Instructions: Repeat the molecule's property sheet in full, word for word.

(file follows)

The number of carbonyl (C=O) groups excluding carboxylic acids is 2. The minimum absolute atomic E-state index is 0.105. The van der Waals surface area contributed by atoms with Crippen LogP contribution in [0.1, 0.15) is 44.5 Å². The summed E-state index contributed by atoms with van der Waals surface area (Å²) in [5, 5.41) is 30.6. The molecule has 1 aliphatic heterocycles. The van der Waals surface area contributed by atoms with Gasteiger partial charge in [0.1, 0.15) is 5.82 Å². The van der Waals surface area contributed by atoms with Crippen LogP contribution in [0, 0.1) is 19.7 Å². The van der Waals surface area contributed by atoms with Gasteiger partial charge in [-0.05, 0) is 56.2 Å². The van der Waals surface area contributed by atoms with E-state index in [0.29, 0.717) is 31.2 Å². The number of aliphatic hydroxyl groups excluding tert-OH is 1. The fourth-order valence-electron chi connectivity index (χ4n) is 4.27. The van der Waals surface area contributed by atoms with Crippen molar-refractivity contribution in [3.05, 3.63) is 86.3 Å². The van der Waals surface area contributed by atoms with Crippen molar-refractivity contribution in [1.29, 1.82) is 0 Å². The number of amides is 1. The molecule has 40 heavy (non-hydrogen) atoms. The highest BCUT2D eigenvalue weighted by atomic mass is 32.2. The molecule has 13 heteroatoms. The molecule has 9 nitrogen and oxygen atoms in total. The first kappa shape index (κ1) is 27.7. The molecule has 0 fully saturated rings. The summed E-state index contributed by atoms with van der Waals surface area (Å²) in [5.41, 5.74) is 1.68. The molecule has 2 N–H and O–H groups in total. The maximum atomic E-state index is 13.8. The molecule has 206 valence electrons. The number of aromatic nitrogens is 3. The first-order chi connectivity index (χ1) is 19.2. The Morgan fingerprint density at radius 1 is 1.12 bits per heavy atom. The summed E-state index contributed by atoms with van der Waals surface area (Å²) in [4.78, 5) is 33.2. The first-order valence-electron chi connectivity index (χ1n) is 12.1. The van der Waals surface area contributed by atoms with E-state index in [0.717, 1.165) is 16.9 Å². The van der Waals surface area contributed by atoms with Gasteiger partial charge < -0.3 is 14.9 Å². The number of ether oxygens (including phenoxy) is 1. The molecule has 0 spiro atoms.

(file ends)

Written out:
The number of carbonyl (C=O) groups excluding carboxylic acids is 2. The minimum absolute atomic E-state index is 0.105. The van der Waals surface area contributed by atoms with Crippen LogP contribution in [0.1, 0.15) is 44.5 Å². The summed E-state index contributed by atoms with van der Waals surface area (Å²) in [5, 5.41) is 30.6. The molecule has 1 aliphatic heterocycles. The van der Waals surface area contributed by atoms with Gasteiger partial charge in [0.1, 0.15) is 5.82 Å². The van der Waals surface area contributed by atoms with Crippen LogP contribution in [0, 0.1) is 19.7 Å². The van der Waals surface area contributed by atoms with Gasteiger partial charge in [-0.05, 0) is 56.2 Å². The van der Waals surface area contributed by atoms with E-state index in [0.29, 0.717) is 31.2 Å². The number of aliphatic hydroxyl groups excluding tert-OH is 1. The fourth-order valence-electron chi connectivity index (χ4n) is 4.27. The van der Waals surface area contributed by atoms with Crippen molar-refractivity contribution in [3.05, 3.63) is 86.3 Å². The van der Waals surface area contributed by atoms with Crippen molar-refractivity contribution in [1.29, 1.82) is 0 Å². The number of amides is 1. The molecule has 40 heavy (non-hydrogen) atoms. The highest BCUT2D eigenvalue weighted by atomic mass is 32.2. The molecule has 13 heteroatoms. The molecule has 9 nitrogen and oxygen atoms in total. The first kappa shape index (κ1) is 27.7. The molecule has 0 fully saturated rings. The summed E-state index contributed by atoms with van der Waals surface area (Å²) in [5.41, 5.74) is 1.68. The molecule has 2 N–H and O–H groups in total. The maximum atomic E-state index is 13.8. The molecule has 206 valence electrons. The number of aromatic nitrogens is 3. The first-order chi connectivity index (χ1) is 19.2. The Morgan fingerprint density at radius 1 is 1.12 bits per heavy atom. The summed E-state index contributed by atoms with van der Waals surface area (Å²) in [4.78, 5) is 33.2. The first-order valence-electron chi connectivity index (χ1n) is 12.1. The van der Waals surface area contributed by atoms with E-state index in [0.717, 1.165) is 16.9 Å². The van der Waals surface area contributed by atoms with Gasteiger partial charge < -0.3 is 14.9 Å². The number of ether oxygens (including phenoxy) is 1. The molecule has 0 spiro atoms.